The Church of the Redemption
In God's Providence, the Church of the Redemption has ended regular worship services.
This site will remain as a testimony to Redemption's "fighting the good fight".
Pastor Emeritus - Rev. Mr. Robert N. McIntyre
s a continuing, traditional evangelical church, the Church of the Redemption stands with other evangelical branches of Christ's Church in affirming the biblical teaching of salvation found only in our Saviour, Jesus Christ and the authority of the Bible. We believe the Bible to be the infallible, inerrant Word of God, containing all things necessary for faith and doctrine, and the ONLY source of God's revelation. (See Article Five of the Thirty-five Articles of Religion.) As Reformed believers, we deny any claimed revelation apart from the Word of God, be they private voices, church traditions, or "charismatic gifts".
We also stand squarely with our brethren of the Reformed faith. We proclaim the doctrines of grace, so ably expounded by the Reformers. As a church of the Edwardian English Reformation tradition, we trace our existence and our doctrine to the English Reformation, and claim as our spiritual forebears such men as Wyclif, Cranmer, Latimer, Ridley, Hooper, à Lasco, Bucer, Martyr, and Calvin.
Our founders separated from the Protestant Episcopal Church in 1873. The Protestant Episcopal Church had moved higher in ritual and practice as a result of the Oxford Movement, leaving the thoroughly Protestant, Evangelical and Reformed low church believers with no other option.
he Church of the Redemption worships using the 1930 traditional Book of Common Prayer of the Reformed Episcopal Church (reprinted in 1932 and 1963). Our Prayer Book is a descendent of the first American Prayer Book of Bishop William White, Chaplain to the Revolutionary Army. Bishop White's book itself was a descendant of the Second Book of Edward VI (1552). With this Protestant, evangelical lineage, our Low Church Prayer Book has had purged from its text any Romanizing elements such as prayers for the dead, altars, baptismal regeneration, priests and priestly absolution, as often found the 1928, 1662, and modern Prayer Books - including the revised REC Book of Common Prayer. (See the words of one of our first bishops, Bp. Charles Edward Cheney.)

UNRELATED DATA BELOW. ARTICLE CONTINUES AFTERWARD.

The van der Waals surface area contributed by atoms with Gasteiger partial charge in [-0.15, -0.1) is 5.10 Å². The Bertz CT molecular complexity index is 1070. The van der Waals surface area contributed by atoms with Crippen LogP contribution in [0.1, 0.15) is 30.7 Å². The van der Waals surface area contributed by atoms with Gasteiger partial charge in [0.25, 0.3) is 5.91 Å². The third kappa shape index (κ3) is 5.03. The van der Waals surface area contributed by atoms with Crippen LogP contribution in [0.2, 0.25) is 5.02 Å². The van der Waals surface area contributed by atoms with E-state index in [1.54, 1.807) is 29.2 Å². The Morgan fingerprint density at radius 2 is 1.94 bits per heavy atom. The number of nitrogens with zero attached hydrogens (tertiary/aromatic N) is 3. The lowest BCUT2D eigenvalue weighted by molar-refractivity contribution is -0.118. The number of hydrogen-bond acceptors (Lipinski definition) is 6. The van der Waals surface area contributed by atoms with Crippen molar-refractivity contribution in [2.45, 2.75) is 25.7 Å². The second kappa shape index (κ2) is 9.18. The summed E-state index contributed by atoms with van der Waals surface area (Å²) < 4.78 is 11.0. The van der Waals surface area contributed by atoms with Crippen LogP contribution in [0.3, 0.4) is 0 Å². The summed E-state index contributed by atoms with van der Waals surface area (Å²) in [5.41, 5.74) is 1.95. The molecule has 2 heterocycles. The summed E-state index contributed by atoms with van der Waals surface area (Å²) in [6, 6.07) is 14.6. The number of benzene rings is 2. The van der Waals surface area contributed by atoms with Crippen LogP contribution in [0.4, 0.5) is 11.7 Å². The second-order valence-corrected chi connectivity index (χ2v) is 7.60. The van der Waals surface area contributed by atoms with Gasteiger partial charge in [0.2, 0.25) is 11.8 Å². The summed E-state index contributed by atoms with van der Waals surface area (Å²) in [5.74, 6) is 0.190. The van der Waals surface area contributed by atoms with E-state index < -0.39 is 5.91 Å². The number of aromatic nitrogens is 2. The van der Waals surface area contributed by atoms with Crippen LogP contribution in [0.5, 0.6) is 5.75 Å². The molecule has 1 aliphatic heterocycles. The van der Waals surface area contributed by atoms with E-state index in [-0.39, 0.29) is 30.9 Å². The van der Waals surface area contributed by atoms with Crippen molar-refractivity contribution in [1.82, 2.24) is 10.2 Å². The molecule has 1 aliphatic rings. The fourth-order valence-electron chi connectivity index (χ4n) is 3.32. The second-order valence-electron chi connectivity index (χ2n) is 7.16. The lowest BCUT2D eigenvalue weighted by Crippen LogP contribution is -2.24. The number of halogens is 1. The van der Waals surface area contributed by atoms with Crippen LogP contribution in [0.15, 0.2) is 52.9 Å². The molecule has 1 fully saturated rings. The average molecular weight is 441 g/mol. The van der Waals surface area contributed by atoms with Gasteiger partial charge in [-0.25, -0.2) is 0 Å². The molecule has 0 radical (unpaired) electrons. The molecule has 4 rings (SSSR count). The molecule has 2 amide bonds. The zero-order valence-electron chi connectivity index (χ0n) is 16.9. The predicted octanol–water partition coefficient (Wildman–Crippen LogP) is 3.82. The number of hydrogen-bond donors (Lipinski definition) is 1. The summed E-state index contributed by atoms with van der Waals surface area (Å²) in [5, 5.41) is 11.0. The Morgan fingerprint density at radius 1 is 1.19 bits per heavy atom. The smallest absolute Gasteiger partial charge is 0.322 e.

The traditional Reformed Episcopal Book of Common Prayer retains a worship common to Christians throughout the world and throughout the centuries. We raise our voices in praise and prayer in a thoughtful, reverent manner. Our worship is not designed to entertain the participant, nor to glorify any other than God Almighty. Rather, we recognize that the worship of God, through our Lord Jesus, is to be entered into thoughtfully and seriously; demanding our very best.
raditionally, the Reformed Episcopal Church used an episcopal form of government (led by bishops). As the Declaration of Principles state, this form of government was used, not because it was believed this is the only form, but it is an ancient form, supported by the Scriptures. The traditional, evangelical bishop recognizs that he is primus inter pares, first among equals, not a pontifical overlord. While maintaining an historic episcopate, tracing its lineage through the Anglican branch of Christ's Church, the doctrine of Apostolic Succession is denied (the doctrine which requires bishops supposedly tracing their consecration back to the Apostles to have a duly constituted Church). Traditional, Evangelical Episcopalians recognize ministers of other branches of Christ's Church as co-laborers in the Lord, working through another form of church polity. Traditional Evangelical Episcopalians recognize members of other branches of Christ's Church as fellow believers and transfer membership into and from other evangelical churches as full communicants without any anti-Christian requirement for baptism or confirmation by a bishop.
The traditional Evangelical bishops bonded the individual congregations together in a larger body in the Church of Christ. The duties of a traditional evangelical bishop are specifically limited to ordination and confirmation, both serving to emphasize the broader nature of the Kingdom of God and the Church.